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Whose lustre leads us, and for her most fit,
If my inferior hand or voice could hit
Inimitable sounds: yet as we go,
Whate'er the skill of lesser Gods can show,
I will assay, her worth to celebrate,
And so attend ye toward her glittering state;
Where ye may all that are of noble stem
Approach, and kiss her sacred vesture's hem.

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SONG II.

O'ER the smooth enamell'd green,
Where no print of step hath been,
Follow me as I sing,

And touch the warbled string,

Under the shady roof

Of branching elm star-proof.

Follow me,

I will bring you where she sits,
Clad in splendour as befits.

Her deity.

Such a rural Queen

All Arcadia hath not seen.

SONG III.

NYMPHS and Shepherds dance no more

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90

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39 star] 'Sun-proof arbours.' Sylvester's Du Bartas, 171, and G. Peele's David and Bethsabe, 1599.

'This shade, sun-proof, is yet no proof for thee.'

Warton and Todd.

By sandy Ladon's lilied banks; On old Lycæus or Cyllene hoar

Trip no more in twilight ranks Though Erymanth your loss deplore,

A better soil shall give ye thanks
From the stony Mænalus

Bring your flocks, and live with us,
Here ye shall have greater grace,

To serve the Lady of this place.

Though Syrinx your Pan's mistress were,
Yet Syrinx well might wait on her.

Such a rural Queen

All Arcadia hath not seen.

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97 By sandy Ladon's lilied banks] Giles Fletcher's Christ's Victorie and Triumph, 1632. 'To Ladon sands.' p. 14, and On either side bank't with a lily wall,' p. 49. A. Dyce. 97 sandy] Browne's Brit. Past. ii. st. iv. p. 107.

'The silver Ladon on his sandy shore.'

MISCELLANEOUS POEMS.

ANNO ÆTATIS 17.

ON THE DEATH OF A FAIR INFANT, DYING OF A COUGH.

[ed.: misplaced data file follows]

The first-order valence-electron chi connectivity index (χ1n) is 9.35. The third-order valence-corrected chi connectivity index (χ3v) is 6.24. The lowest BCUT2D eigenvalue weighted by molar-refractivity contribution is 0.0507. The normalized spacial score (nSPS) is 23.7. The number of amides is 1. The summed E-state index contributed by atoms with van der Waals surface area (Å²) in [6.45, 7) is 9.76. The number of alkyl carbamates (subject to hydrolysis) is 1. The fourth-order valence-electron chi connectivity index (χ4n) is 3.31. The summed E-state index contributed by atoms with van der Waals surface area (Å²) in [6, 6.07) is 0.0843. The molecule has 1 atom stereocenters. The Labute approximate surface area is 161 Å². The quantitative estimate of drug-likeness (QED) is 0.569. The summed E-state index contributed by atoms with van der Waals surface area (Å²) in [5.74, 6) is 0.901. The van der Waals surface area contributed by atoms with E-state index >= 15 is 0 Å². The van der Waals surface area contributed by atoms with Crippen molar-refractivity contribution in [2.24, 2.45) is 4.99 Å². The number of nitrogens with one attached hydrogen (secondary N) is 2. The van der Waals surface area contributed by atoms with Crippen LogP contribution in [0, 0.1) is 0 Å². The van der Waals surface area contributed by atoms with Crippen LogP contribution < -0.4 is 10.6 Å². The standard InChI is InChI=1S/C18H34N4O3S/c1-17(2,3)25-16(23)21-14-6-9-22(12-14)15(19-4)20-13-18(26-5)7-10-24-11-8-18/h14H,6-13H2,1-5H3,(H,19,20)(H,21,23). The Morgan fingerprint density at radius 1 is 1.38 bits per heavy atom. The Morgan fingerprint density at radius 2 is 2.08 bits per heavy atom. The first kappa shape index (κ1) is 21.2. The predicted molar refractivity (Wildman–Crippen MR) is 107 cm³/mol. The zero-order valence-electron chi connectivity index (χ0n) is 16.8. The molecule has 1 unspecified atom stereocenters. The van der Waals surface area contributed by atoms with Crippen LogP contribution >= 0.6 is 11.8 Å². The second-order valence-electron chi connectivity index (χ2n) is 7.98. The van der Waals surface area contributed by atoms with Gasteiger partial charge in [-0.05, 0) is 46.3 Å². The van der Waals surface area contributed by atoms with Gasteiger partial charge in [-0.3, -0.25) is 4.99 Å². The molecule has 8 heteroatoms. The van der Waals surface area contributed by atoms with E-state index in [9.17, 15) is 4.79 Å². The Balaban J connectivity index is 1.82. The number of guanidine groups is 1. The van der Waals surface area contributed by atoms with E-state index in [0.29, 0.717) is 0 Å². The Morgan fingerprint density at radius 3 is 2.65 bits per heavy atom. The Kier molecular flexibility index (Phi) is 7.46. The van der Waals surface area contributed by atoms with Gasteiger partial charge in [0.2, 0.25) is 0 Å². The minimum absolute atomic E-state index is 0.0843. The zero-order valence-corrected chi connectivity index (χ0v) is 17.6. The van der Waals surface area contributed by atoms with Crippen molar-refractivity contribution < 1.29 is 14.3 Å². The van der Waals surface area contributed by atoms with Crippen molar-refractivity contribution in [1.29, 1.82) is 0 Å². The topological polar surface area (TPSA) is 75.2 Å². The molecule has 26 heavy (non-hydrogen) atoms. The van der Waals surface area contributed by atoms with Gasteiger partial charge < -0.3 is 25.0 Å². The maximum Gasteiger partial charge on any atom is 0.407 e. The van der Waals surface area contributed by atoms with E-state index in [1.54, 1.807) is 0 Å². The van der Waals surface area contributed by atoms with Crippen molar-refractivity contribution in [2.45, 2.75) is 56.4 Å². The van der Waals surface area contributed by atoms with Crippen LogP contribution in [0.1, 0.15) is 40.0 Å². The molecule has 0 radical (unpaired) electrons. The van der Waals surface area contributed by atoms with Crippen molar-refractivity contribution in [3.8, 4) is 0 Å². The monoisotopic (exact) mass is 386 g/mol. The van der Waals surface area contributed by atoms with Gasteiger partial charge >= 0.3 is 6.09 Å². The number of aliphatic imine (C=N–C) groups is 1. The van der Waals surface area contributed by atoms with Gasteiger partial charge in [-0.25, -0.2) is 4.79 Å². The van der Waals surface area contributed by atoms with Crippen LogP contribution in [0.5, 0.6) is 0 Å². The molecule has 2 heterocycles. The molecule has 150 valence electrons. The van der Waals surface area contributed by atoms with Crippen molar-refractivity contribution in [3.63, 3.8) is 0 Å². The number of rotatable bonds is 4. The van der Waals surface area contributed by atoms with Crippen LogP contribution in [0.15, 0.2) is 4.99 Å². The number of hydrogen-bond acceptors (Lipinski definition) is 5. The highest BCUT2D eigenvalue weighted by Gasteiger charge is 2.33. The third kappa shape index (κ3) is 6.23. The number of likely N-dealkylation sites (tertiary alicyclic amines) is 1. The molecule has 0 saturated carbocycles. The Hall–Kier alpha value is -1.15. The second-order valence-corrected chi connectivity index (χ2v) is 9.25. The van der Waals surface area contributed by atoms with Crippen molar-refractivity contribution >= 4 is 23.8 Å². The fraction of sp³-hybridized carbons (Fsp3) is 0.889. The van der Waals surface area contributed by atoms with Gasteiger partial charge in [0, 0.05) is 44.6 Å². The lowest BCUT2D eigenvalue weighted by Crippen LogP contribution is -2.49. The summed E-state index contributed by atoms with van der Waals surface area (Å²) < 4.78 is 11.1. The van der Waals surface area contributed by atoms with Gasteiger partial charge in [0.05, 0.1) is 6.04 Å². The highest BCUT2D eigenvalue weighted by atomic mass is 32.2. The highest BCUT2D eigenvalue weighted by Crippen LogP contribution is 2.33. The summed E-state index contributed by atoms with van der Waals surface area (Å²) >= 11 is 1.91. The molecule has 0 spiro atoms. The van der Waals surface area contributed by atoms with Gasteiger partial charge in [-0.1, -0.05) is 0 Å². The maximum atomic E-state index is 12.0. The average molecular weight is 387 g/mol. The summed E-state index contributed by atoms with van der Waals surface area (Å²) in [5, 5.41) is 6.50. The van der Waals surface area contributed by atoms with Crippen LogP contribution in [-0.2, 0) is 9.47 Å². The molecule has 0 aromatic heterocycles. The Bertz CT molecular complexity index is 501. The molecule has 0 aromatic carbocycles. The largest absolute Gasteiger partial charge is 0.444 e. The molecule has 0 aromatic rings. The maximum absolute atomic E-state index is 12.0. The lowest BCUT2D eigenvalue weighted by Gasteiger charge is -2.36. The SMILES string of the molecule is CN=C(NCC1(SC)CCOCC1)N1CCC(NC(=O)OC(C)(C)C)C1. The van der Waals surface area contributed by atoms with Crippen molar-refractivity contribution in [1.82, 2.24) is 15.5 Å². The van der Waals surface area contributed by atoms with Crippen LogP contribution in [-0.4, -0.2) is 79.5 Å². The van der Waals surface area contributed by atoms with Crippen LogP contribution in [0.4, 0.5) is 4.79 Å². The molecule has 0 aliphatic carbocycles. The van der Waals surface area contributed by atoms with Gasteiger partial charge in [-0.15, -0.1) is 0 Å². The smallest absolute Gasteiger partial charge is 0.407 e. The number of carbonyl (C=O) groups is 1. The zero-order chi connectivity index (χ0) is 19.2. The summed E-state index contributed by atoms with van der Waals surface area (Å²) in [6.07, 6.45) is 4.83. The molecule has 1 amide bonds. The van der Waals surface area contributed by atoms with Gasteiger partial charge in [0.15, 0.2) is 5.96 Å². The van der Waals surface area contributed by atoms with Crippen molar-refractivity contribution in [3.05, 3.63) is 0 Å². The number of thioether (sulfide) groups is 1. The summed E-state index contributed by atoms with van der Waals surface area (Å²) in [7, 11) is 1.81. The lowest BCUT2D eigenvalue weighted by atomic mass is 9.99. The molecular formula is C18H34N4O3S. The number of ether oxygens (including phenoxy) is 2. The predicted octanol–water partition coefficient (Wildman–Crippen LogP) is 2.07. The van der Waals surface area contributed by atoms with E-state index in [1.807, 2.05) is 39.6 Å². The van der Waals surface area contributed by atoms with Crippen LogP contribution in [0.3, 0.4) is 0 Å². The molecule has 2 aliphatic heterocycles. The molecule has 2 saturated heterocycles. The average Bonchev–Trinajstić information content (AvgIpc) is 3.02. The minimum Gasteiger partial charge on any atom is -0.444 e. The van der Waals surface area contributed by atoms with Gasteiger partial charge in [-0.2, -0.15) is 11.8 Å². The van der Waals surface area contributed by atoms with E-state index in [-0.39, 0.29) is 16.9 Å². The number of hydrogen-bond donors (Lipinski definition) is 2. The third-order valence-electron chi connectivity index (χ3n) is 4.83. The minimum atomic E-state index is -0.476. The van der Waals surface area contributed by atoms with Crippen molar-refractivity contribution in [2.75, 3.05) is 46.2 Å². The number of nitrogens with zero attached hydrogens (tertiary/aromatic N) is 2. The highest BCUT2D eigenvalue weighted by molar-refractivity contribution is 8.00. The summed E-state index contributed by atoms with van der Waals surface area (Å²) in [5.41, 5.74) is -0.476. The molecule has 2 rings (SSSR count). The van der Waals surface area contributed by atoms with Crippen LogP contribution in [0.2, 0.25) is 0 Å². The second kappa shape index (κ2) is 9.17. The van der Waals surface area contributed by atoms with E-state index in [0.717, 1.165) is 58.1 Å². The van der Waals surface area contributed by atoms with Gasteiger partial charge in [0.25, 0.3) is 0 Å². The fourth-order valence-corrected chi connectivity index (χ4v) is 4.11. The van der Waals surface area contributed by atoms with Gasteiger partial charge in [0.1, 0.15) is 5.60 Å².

I.

O FAIREST flower, no sooner blown but blasted, Soft silken primrose fading timelessly,

Summer's chief honour, if thou hadst out-lasted Bleak Winter's force that made thy blossom dry; For he being amorous on that lovely dye

That did thy cheek envermeil, thought to kiss, But kill'd, alas, and then bewail'd his fatal bliss.

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II.

For since grim Aquilo his charioteer

By boisterous rape th' Athenian damsel got,
He thought it touch'd his deity full near,

1 0] Shakespeare's Passionate Pilgrim.

'Swet Rose, fair flower, untimely pluckt, soon vaded,
Pluckt in the bud, and vaded in the spring!
Bright orient pearle, alack, too timely shaded,

Fair Creature, kild too soone by Death's sharpe sting.'

6 kiss] Shakesp. Venus and Adonis,

'He thought to kiss him, and hath kill'd him so.'

Todd.

Newton.

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If likewise he some fair one wedded not,
Thereby to wipe away the infamous blot
Of long-uncoupled bed, and childless eld,
Which 'mongst the wanton Gods a foul reproach
was held.

III.

So mounting up in icy-pearled car,

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Through middle empire of the freezing air
He wander'd long, till thee he spy'd from far;
There ended was his quest, there ceas'd his care.
Down he descended from his snow-soft chair,

But all unwares with his cold-kind embrace 20 Unhous'd thy virgin soul from her fair biding place.

IV.

Yet art thou not inglorious in thy fate;
For so Apollo, with unweeting hand,
Whilome did slay his dearly loved mate,
Young Hyacinth, barn on Eurotas' strand,
Young Hyacinth, the pride of Spartan land;

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But then transform'd him to a purple flower: Alack, that so to change thee Winter had no power!

V.

Yet can I not persuade me thou art dead,
Or that thy corse corrupts in earth's dark womb,

12 infamous] The common accentuation of our elder poetry. Drummond's Urania, 1616,

'On this infamous stage of woe to die.' Todd.

Or that thy beauties lie in wormy bed,
Hid from the world in a low delved tomb;
Could Heav'n for pity thee so strictly doom?
Oh no! for something in thy face did shine
Above mortality, that show'd thou wast divine. 35

VI.

Resolve me then, oh Soul most surely blest,
(If so it be that thou these plaints dost hear,)
Tell me, bright Spirit, where'er thou hoverest,
Whether above that high first-moving sphere,
Or in th' Elysian fields, (if such there were,)

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Oh say me true, if thou wert mortal wight, [flight. And why from us so quickly thou didst take thy

VII.

Wert thou some star which from the ruin'd roof
Of shak'd Olympus by mischance didst fall;
Which careful Jove in nature's true behoof
Took up, and in fit place did reinstall?
Or did of late earth's sons besiege the wall

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Of sheeny Heav'n, and thou some Goddess fled Amongst us here below to hide thy nectar'd head?

VIII.

Or wert thou that just Maid, who once before 50 Forsook the hated earth, O tell me sooth,

81 wormy] Shakesp. Mid. N. Dr. act iii. sc. ult.

'Already to their wormy beds are gone.' Warton.

40 were] He should have said 'are,' if the rhyme had permitted. Hurd.

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